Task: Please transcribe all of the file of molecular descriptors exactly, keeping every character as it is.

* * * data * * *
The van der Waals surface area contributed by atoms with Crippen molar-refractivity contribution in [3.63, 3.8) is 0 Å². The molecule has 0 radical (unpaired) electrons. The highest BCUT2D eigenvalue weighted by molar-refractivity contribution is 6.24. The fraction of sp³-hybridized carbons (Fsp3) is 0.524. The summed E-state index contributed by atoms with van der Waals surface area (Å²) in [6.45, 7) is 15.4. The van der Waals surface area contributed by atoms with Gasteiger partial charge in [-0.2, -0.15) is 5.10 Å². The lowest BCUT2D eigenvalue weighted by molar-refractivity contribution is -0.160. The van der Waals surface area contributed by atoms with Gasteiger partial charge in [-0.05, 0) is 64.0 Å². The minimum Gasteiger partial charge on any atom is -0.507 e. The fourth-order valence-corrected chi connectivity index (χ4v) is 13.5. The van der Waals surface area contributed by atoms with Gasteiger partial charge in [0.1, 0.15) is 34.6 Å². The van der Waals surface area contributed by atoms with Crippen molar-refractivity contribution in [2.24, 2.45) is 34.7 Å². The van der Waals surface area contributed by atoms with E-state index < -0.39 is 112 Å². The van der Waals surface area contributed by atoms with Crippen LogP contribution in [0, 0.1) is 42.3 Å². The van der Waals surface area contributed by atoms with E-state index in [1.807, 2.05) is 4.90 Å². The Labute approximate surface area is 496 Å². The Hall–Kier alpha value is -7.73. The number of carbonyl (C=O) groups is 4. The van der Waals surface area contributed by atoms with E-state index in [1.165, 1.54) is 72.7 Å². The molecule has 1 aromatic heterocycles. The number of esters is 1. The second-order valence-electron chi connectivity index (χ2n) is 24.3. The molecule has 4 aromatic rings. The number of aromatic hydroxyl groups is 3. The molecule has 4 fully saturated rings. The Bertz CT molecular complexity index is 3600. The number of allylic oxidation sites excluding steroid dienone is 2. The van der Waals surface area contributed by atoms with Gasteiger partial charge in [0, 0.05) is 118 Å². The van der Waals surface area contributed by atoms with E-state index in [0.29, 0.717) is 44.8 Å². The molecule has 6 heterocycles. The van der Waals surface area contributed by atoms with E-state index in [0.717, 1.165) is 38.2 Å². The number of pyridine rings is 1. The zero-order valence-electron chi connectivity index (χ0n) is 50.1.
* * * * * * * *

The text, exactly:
The van der Waals surface area contributed by atoms with Crippen molar-refractivity contribution in [3.63, 3.8) is 0 Å². The molecule has 0 radical (unpaired) electrons. The highest BCUT2D eigenvalue weighted by molar-refractivity contribution is 6.24. The fraction of sp³-hybridized carbons (Fsp3) is 0.524. The summed E-state index contributed by atoms with van der Waals surface area (Å²) in [6.45, 7) is 15.4. The van der Waals surface area contributed by atoms with Gasteiger partial charge in [-0.2, -0.15) is 5.10 Å². The lowest BCUT2D eigenvalue weighted by molar-refractivity contribution is -0.160. The van der Waals surface area contributed by atoms with Gasteiger partial charge in [-0.05, 0) is 64.0 Å². The minimum Gasteiger partial charge on any atom is -0.507 e. The fourth-order valence-corrected chi connectivity index (χ4v) is 13.5. The van der Waals surface area contributed by atoms with Gasteiger partial charge in [0.1, 0.15) is 34.6 Å². The van der Waals surface area contributed by atoms with Crippen molar-refractivity contribution in [2.24, 2.45) is 34.7 Å². The van der Waals surface area contributed by atoms with E-state index < -0.39 is 112 Å². The van der Waals surface area contributed by atoms with Crippen LogP contribution in [0, 0.1) is 42.3 Å². The van der Waals surface area contributed by atoms with E-state index in [1.807, 2.05) is 4.90 Å². The Labute approximate surface area is 496 Å². The Hall–Kier alpha value is -7.73. The number of carbonyl (C=O) groups is 4. The van der Waals surface area contributed by atoms with E-state index in [1.165, 1.54) is 72.7 Å². The molecule has 1 aromatic heterocycles. The number of esters is 1. The second-order valence-electron chi connectivity index (χ2n) is 24.3. The molecule has 4 aromatic rings. The number of aromatic hydroxyl groups is 3. The molecule has 4 fully saturated rings. The Bertz CT molecular complexity index is 3600. The number of allylic oxidation sites excluding steroid dienone is 2. The van der Waals surface area contributed by atoms with Gasteiger partial charge in [0, 0.05) is 118 Å². The van der Waals surface area contributed by atoms with E-state index in [0.29, 0.717) is 44.8 Å². The molecule has 6 heterocycles. The van der Waals surface area contributed by atoms with E-state index in [0.717, 1.165) is 38.2 Å². The number of pyridine rings is 1. The zero-order valence-electron chi connectivity index (χ0n) is 50.1.